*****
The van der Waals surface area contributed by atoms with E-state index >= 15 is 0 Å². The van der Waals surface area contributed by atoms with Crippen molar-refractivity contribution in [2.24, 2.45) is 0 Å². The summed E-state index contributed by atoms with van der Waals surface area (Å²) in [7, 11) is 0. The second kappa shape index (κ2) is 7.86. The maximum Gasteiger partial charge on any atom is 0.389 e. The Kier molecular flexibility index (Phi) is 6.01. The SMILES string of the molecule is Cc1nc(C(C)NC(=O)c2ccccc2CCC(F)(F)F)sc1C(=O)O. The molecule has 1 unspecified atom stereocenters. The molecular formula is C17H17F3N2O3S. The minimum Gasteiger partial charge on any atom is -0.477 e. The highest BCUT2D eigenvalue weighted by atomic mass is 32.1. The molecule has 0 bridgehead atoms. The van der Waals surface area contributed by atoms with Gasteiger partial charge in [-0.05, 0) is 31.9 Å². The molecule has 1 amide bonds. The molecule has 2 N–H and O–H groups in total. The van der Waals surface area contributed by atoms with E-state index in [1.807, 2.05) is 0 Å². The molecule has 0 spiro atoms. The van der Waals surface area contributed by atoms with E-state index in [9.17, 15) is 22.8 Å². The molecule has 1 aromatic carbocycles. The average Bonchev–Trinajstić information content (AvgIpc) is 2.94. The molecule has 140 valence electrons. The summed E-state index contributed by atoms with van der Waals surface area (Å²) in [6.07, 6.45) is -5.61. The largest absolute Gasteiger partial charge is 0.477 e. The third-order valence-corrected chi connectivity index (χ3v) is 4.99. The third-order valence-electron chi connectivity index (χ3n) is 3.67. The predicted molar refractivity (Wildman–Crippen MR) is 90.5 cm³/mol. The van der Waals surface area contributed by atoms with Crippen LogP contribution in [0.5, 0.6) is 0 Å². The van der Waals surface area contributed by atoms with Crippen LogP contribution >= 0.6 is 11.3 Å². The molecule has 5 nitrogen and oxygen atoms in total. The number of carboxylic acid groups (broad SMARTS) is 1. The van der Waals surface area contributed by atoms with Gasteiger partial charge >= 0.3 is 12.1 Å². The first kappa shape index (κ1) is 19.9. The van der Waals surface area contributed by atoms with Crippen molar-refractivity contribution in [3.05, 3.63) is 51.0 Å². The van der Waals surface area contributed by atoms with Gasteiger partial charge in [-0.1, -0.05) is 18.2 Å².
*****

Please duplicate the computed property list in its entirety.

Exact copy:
The van der Waals surface area contributed by atoms with E-state index >= 15 is 0 Å². The van der Waals surface area contributed by atoms with Crippen molar-refractivity contribution in [2.24, 2.45) is 0 Å². The summed E-state index contributed by atoms with van der Waals surface area (Å²) in [7, 11) is 0. The second kappa shape index (κ2) is 7.86. The maximum Gasteiger partial charge on any atom is 0.389 e. The Kier molecular flexibility index (Phi) is 6.01. The SMILES string of the molecule is Cc1nc(C(C)NC(=O)c2ccccc2CCC(F)(F)F)sc1C(=O)O. The molecule has 1 unspecified atom stereocenters. The molecular formula is C17H17F3N2O3S. The minimum Gasteiger partial charge on any atom is -0.477 e. The highest BCUT2D eigenvalue weighted by atomic mass is 32.1. The molecule has 0 bridgehead atoms. The van der Waals surface area contributed by atoms with Gasteiger partial charge in [-0.05, 0) is 31.9 Å². The molecule has 1 amide bonds. The molecule has 2 N–H and O–H groups in total. The van der Waals surface area contributed by atoms with E-state index in [1.807, 2.05) is 0 Å². The molecule has 0 spiro atoms. The van der Waals surface area contributed by atoms with E-state index in [9.17, 15) is 22.8 Å². The molecule has 1 aromatic carbocycles. The average Bonchev–Trinajstić information content (AvgIpc) is 2.94. The molecule has 140 valence electrons. The summed E-state index contributed by atoms with van der Waals surface area (Å²) in [6.07, 6.45) is -5.61. The largest absolute Gasteiger partial charge is 0.477 e. The third-order valence-corrected chi connectivity index (χ3v) is 4.99. The third-order valence-electron chi connectivity index (χ3n) is 3.67. The predicted molar refractivity (Wildman–Crippen MR) is 90.5 cm³/mol. The van der Waals surface area contributed by atoms with Crippen LogP contribution in [0.5, 0.6) is 0 Å². The van der Waals surface area contributed by atoms with Crippen LogP contribution >= 0.6 is 11.3 Å². The molecule has 5 nitrogen and oxygen atoms in total. The number of carboxylic acid groups (broad SMARTS) is 1. The van der Waals surface area contributed by atoms with Gasteiger partial charge >= 0.3 is 12.1 Å². The first kappa shape index (κ1) is 19.9. The van der Waals surface area contributed by atoms with Crippen molar-refractivity contribution in [3.05, 3.63) is 51.0 Å². The van der Waals surface area contributed by atoms with Gasteiger partial charge in [-0.1, -0.05) is 18.2 Å².